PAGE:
The impact of the estate tax is a matter of great concern when you are planning your estate, and the first thing you have to determine is whether or not your estate is subject to it. The current exclusion amount is $5 million so if your estate is worth less than this it is not exposed to the estate tax. If it is worth more, the portion that exceeds the exempt amount is subject to a 35% federal levy.
Does this mean that you do not have to concern yourself with the estate tax if your estate is worth less than $5 million? The answer is no because the parameters that are in place right now as a result of the passage of the Tax Relief, Unemployment Insurance Reauthorization, and Job Creation Act of 2010 last April are not permanent.
This act is scheduled to sunset at the end of 2012, and if it does without any additional legislation passing that affects the estate tax the exclusion is going down to just $1 million and the maximum rate is increasing to 55%. So if your estate is worth more than $1 million and you expect to live beyond the end of next year the estate tax is relevant to you.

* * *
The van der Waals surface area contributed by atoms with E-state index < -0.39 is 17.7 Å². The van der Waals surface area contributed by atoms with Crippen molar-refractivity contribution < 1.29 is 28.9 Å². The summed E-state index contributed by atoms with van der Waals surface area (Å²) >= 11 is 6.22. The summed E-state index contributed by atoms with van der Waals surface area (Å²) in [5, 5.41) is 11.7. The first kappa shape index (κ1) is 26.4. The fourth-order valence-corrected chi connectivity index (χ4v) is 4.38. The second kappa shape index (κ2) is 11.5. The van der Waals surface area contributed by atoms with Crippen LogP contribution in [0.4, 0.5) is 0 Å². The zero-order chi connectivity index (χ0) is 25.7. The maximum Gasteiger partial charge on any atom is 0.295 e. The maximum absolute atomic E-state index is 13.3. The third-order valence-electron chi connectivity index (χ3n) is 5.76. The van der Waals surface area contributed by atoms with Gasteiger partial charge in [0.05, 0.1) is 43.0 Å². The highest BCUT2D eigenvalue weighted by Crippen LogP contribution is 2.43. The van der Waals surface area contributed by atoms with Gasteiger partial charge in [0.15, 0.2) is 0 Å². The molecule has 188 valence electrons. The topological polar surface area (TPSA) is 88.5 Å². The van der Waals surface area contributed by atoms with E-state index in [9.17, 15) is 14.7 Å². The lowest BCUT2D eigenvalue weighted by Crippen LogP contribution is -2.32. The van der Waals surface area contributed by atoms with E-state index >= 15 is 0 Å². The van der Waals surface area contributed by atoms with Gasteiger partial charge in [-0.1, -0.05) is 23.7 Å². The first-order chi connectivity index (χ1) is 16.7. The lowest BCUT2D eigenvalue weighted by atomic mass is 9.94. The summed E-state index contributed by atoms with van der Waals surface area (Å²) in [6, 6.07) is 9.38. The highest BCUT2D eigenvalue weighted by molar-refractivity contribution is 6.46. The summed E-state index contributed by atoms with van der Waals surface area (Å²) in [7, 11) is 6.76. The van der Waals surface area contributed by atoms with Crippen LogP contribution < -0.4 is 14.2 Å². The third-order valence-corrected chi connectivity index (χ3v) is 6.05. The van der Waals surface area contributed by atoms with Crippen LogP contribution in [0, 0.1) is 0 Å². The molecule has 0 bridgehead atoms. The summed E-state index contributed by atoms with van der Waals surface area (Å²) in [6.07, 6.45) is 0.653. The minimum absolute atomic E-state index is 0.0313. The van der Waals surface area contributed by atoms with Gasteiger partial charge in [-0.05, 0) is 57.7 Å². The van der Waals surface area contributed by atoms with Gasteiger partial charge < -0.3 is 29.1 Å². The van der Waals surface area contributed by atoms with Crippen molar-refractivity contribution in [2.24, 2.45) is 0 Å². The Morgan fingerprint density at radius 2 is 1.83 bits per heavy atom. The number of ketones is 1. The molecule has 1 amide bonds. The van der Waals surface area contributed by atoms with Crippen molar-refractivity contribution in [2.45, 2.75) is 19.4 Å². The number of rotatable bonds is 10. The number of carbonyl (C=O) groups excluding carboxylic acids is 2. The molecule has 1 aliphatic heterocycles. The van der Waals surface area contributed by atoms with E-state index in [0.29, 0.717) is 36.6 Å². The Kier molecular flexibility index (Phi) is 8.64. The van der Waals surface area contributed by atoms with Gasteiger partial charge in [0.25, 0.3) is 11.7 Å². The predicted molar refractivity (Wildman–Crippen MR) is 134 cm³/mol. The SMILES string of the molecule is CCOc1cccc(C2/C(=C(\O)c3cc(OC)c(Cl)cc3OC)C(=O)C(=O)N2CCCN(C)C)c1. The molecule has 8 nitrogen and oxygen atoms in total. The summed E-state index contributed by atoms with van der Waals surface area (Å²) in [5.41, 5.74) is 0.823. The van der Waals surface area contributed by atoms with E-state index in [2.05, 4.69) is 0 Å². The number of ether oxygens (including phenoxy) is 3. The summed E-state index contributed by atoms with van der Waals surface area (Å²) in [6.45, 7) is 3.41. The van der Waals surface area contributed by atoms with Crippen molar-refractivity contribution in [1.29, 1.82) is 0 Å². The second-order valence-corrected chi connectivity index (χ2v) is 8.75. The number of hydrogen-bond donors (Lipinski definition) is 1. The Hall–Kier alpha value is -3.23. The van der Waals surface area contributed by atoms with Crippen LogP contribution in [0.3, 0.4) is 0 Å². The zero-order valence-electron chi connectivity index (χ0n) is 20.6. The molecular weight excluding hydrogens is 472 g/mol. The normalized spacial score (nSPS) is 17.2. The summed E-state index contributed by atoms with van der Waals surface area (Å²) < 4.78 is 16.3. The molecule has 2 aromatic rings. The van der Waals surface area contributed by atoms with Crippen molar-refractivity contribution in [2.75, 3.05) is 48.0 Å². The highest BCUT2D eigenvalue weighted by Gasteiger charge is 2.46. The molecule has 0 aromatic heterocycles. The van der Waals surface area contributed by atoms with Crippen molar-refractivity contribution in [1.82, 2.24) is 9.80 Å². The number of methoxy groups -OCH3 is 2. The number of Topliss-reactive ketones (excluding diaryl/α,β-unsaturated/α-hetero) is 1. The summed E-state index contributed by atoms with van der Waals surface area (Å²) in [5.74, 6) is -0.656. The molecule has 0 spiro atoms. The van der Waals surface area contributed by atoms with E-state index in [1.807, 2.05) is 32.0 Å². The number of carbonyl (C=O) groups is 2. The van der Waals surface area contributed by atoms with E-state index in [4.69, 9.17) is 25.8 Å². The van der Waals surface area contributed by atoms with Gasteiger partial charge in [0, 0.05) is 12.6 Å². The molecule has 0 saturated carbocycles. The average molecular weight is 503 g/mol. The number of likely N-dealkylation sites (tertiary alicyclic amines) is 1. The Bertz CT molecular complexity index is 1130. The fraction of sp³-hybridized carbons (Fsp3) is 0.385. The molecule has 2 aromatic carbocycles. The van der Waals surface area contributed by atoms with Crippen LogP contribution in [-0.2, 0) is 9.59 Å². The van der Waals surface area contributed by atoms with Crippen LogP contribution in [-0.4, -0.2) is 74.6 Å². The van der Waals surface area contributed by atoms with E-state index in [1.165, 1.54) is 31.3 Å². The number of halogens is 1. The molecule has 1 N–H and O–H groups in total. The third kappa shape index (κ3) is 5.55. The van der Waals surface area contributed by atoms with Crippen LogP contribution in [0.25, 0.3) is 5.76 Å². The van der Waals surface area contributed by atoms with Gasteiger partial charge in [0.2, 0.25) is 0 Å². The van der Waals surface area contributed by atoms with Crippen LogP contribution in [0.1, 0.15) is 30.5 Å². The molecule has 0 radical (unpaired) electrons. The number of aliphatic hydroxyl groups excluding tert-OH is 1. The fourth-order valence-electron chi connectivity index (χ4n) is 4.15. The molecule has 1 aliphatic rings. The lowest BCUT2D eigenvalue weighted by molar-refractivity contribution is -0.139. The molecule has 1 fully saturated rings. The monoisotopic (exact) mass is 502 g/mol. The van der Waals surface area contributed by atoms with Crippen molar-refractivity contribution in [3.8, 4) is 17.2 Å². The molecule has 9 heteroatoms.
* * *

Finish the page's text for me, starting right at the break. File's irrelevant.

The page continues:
Paying the estate tax once is bad, but paying it twice or more is worse and this happens to some families. If you were to leave a taxable inheritance to your children and they left that same money to their children it would be taxed twice. This could repeat continually until only the exempt portion remained.
A possible solution is the creation of a generation-skipping trust. With these vehicles you name your grandchildren as the beneficiaries rather than your children, though your children can still benefit from the trust. So ultimately two generations benefited from the trust but the only tax levied is a single imposition of the generation-skipping transfer tax.
Mr. Kraft assists clients primarily in the areas of estate planning and administration, Medicaid planning, federal and state taxation, real estate and corporate law, bringing the added perspective of an accounting background to his work.
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